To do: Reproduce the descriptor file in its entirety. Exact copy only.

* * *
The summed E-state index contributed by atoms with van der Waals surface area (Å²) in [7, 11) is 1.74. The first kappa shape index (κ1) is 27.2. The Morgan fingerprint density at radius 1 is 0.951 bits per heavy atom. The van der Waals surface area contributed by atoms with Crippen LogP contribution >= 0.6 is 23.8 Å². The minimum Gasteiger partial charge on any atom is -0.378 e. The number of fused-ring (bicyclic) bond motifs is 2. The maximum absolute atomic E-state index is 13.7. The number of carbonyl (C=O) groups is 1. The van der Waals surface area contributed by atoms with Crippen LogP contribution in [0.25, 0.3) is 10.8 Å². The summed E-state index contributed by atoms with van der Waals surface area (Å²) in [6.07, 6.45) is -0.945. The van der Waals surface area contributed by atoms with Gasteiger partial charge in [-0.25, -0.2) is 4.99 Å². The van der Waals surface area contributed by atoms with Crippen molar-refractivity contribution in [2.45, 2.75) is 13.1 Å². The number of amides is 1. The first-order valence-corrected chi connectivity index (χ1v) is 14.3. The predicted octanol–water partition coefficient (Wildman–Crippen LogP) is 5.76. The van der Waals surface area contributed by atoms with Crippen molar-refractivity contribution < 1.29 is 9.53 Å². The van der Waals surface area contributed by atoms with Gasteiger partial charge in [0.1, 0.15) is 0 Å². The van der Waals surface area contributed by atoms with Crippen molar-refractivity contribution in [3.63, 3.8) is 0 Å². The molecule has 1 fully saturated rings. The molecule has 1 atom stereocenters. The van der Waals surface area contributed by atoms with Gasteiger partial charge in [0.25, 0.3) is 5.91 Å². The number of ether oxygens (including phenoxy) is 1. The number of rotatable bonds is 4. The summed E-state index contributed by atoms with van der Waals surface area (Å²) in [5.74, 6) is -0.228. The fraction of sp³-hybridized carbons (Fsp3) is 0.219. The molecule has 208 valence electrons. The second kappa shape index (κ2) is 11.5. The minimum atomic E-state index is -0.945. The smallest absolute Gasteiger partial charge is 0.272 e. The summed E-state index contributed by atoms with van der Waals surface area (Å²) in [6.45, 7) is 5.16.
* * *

The summed E-state index contributed by atoms with van der Waals surface area (Å²) in [7, 11) is 1.74. The first kappa shape index (κ1) is 27.2. The Morgan fingerprint density at radius 1 is 0.951 bits per heavy atom. The van der Waals surface area contributed by atoms with Crippen LogP contribution >= 0.6 is 23.8 Å². The minimum Gasteiger partial charge on any atom is -0.378 e. The number of fused-ring (bicyclic) bond motifs is 2. The maximum absolute atomic E-state index is 13.7. The number of carbonyl (C=O) groups is 1. The van der Waals surface area contributed by atoms with Crippen LogP contribution in [0.25, 0.3) is 10.8 Å². The summed E-state index contributed by atoms with van der Waals surface area (Å²) in [6.07, 6.45) is -0.945. The van der Waals surface area contributed by atoms with Gasteiger partial charge in [-0.25, -0.2) is 4.99 Å². The van der Waals surface area contributed by atoms with Crippen molar-refractivity contribution in [2.45, 2.75) is 13.1 Å². The number of amides is 1. The first-order valence-corrected chi connectivity index (χ1v) is 14.3. The predicted octanol–water partition coefficient (Wildman–Crippen LogP) is 5.76. The van der Waals surface area contributed by atoms with Crippen molar-refractivity contribution < 1.29 is 9.53 Å². The van der Waals surface area contributed by atoms with Gasteiger partial charge in [0.1, 0.15) is 0 Å². The van der Waals surface area contributed by atoms with Crippen molar-refractivity contribution in [3.63, 3.8) is 0 Å². The molecule has 1 fully saturated rings. The molecule has 1 atom stereocenters. The van der Waals surface area contributed by atoms with Gasteiger partial charge in [0.25, 0.3) is 5.91 Å². The number of ether oxygens (including phenoxy) is 1. The number of rotatable bonds is 4. The summed E-state index contributed by atoms with van der Waals surface area (Å²) in [5.74, 6) is -0.228. The fraction of sp³-hybridized carbons (Fsp3) is 0.219. The molecule has 208 valence electrons. The second kappa shape index (κ2) is 11.5. The minimum atomic E-state index is -0.945. The smallest absolute Gasteiger partial charge is 0.272 e. The summed E-state index contributed by atoms with van der Waals surface area (Å²) in [6.45, 7) is 5.16.